I'd like to check with the folks of Sound Science to make sure I'm understanding these concepts correctly. Let's imagine we have two of the same planar magnetic headphones (how about an HE-400 with a flat impedance of 35 ohms), hooked up to two different amps. Amp #1 is a SS speaker amp with 300 ohm series resistors on the outputs. It has an output impedance of ~300 ohms and a max power of ~120 mw into a 35 ohm load. Amp #2 is a SS headphone amp with <1 ohm output impedance and a max power of 1.2 W into the same load.

These numbers are just for example though -- the whole point is that I don't think they make any difference if neither amp is clipping. I am aware that some measurements have put the impedance of the HE-400 at 50 ohms, not 35, but that shouldn't affect any of the following.

Suppose we play white noise through the amps and adjust the volume knobs until volume is equal through both headphones and neither amp is clipping (say 80db). Let's take some measurements across the drivers of the headphones.

By my logic:

1) Since volume is equal, the voltage through both headphones must be equal.

2) Since both headphones have the same impedance at all frequencies, and that impedance is constant across all frequencies (being planar headphones), Ohm's law tells us that the current through the headphones is the same.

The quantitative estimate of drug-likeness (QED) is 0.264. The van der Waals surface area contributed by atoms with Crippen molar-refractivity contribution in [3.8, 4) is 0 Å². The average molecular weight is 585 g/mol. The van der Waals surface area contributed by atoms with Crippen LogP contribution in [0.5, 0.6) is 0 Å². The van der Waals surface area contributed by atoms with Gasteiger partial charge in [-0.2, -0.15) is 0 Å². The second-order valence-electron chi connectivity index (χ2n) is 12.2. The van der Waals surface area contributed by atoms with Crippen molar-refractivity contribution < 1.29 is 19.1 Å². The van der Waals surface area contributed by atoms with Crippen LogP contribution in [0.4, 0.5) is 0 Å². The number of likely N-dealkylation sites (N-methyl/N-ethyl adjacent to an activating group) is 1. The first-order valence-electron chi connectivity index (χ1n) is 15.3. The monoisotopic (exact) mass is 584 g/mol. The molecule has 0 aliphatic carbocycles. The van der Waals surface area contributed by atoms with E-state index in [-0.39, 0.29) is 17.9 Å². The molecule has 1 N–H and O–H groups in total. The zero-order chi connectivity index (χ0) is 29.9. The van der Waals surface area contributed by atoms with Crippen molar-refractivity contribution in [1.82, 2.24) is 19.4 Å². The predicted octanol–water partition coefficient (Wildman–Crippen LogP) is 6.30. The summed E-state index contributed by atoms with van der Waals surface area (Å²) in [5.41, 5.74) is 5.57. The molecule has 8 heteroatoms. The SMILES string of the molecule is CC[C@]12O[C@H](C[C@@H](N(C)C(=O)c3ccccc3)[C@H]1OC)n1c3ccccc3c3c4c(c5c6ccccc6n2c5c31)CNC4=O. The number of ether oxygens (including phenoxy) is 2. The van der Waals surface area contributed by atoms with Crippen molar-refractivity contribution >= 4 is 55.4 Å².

3) Take the same voltage, the same current, and the same impedance, and use Ohm's law again to conclude that power through both headphones is the same.

4) Since the impedance of the headphones is constant with respect to frequency, damping factor does not affect the sound and amp #1 is not "boomier" or whatever than amp #2.

Corollary:

If an iPod doesn't clip at a given volume, then it is putting the exact same power, voltage, and current through the HE-400 as, say, a Cavalli Liquid Gold or Headamp GS-X at the same volume.

Questions:

Have I made a mistake anywhere?

Can the output impedance of some amplifiers (e.g. tube amps) vary with respect to frequency and how would this affect 4)? Is there any reason to the think that an SS speaker amp with non-inductive resistors on the outputs would have a changing output impedance?

Edited by manbear - 1/2/14 at 10:29am